(University of Massachusetts at Amherst) Two groups of plant molecular biologists, at the University of Massachusetts Amherst and Peking University, have long studied how pollen tubes and pistils, the male and female parts of flowers, communicate to achieve fertilization in plants. Today they report in a Science early release paper that they have identified a pair of receptors essential to these communications as well as molecules that modulate the receptors' activity.



How Canada can help protect Canadians from obesity and chronic disease

Thu, 14 Dec 2017 00:00:00 EST

(University of Toronto) University of Toronto nutritional scientists are leading a study with national experts calling on the Canadian government to outlaw junk food marketing to children, impose stricter limits on unhealthy nutrients added to foods, and impose a 'sugary drink tax.'



Lizards of Oz take toll on turtle eggs

Wed, 13 Dec 2017 00:00:00 EST

(University of Queensland) Goannas have overtaken foxes as the number one predator of the endangered loggerhead turtle at its second largest Queensland nesting beach.A University of Queensland study has found that since feral red foxes were controlled in the 1980s, there has been an increase in the number goanna raids on loggerhead turtle nests at Wreck Rock beach, south of Agnes Waters.



Scientists call for improved technologies to save imperiled California salmon

Wed, 13 Dec 2017 00:00:00 EST

(NOAA Fisheries West Coast Region) Scientists working to protect California's most endangered salmon say in a new report that key improvements in tracking Sacramento River winter-run Chinook through California's complex water delivery system would help recover the species while the water continues to flow.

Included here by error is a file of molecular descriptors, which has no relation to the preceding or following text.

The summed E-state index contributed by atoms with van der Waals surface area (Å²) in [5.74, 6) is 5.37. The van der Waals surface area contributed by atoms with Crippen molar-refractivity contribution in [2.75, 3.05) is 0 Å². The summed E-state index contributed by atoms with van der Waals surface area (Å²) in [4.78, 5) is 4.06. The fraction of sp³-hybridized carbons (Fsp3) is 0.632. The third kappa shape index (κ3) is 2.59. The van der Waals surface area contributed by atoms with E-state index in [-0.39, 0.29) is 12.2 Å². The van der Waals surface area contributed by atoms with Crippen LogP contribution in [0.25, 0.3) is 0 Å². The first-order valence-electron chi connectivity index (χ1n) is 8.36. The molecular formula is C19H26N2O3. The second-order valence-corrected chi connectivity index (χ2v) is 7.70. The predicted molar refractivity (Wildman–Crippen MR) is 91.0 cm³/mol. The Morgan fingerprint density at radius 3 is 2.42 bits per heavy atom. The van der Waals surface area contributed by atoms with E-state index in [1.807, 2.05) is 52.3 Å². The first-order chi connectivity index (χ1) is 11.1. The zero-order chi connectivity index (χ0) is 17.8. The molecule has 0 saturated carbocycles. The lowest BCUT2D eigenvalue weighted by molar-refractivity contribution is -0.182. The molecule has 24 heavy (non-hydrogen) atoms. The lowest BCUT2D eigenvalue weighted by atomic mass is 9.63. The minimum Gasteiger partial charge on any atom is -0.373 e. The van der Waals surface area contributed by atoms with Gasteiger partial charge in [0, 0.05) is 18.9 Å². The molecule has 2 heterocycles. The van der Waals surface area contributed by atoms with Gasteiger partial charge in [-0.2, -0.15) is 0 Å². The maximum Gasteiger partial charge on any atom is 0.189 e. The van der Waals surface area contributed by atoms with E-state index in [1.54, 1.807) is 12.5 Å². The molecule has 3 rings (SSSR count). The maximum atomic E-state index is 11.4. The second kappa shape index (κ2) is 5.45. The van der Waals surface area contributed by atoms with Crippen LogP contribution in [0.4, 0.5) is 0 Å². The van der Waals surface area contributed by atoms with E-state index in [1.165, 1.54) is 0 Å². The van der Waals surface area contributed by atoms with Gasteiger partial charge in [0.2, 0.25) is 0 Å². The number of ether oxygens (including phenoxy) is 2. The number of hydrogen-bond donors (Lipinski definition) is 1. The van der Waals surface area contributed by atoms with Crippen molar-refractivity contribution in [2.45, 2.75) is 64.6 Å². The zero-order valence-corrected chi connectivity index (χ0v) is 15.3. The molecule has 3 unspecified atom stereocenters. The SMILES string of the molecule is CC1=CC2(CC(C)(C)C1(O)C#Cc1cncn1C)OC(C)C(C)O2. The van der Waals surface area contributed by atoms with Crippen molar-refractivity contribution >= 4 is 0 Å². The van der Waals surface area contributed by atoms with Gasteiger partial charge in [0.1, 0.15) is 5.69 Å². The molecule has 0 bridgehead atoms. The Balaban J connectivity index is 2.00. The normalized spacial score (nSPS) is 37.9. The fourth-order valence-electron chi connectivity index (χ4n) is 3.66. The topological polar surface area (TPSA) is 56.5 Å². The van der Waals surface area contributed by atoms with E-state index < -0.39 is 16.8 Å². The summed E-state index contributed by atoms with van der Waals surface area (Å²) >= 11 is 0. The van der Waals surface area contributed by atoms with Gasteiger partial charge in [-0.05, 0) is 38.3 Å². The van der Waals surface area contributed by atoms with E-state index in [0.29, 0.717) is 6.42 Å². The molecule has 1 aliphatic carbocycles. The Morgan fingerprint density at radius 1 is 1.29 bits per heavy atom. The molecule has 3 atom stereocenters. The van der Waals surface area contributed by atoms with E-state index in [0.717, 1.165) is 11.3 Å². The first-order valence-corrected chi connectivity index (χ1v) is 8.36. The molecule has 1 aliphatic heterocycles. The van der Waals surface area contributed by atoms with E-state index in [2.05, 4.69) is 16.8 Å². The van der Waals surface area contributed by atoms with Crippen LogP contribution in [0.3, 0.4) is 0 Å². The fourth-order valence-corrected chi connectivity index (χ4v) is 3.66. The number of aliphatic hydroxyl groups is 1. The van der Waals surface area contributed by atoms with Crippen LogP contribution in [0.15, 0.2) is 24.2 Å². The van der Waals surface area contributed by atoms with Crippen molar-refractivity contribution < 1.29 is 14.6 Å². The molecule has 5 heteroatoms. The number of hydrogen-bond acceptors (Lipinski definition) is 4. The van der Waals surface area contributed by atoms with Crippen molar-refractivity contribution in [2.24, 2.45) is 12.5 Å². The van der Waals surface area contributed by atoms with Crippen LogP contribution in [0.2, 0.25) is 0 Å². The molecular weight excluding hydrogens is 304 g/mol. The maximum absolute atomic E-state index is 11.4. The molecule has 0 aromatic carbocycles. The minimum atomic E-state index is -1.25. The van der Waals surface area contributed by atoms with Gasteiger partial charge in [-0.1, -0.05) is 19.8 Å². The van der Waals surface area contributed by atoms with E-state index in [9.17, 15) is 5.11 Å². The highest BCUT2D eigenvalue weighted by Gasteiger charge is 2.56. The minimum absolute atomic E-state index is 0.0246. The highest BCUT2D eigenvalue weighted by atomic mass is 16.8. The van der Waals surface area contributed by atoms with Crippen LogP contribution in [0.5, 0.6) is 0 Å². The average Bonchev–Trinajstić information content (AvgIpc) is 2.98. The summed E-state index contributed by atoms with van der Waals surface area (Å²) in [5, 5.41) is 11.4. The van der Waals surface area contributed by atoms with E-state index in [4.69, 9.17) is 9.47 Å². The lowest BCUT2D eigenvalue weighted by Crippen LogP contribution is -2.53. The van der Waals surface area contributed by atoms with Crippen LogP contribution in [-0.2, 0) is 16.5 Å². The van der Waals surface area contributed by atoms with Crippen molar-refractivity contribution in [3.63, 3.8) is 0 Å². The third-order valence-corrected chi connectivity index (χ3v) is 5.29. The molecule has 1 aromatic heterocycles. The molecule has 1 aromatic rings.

The toxic sugar tree: Mapping the evolutionary history of a cancerous sugar gene

Wed, 13 Dec 2017 00:00:00 EST

(University of Nevada, Reno) The gene CMAH, that allows for the synthesis of a sugar called Neu5Gc, is missing from humans. This sugar is present in red meats, some fish and dairy products. When humans consume an animal with that gene, the body has an immune reaction to the foreign sugar, which can cause inflammation, arthritis, and cancer. University of Nevada, Reno researchers, have analyzed 322 animal genome sequences looking for animals with the presence of active CMAH genes.



Virginia Tech researchers trace the potato's origins, learn about its untapped potential

Wed, 13 Dec 2017 00:00:00 EST

(Virginia Tech) Thanks to Veilleux and Laimbeer, it will soon be easier to breed the perfect potato chip or to access desirable traits such as enhanced disease resistance in wild or primitive species.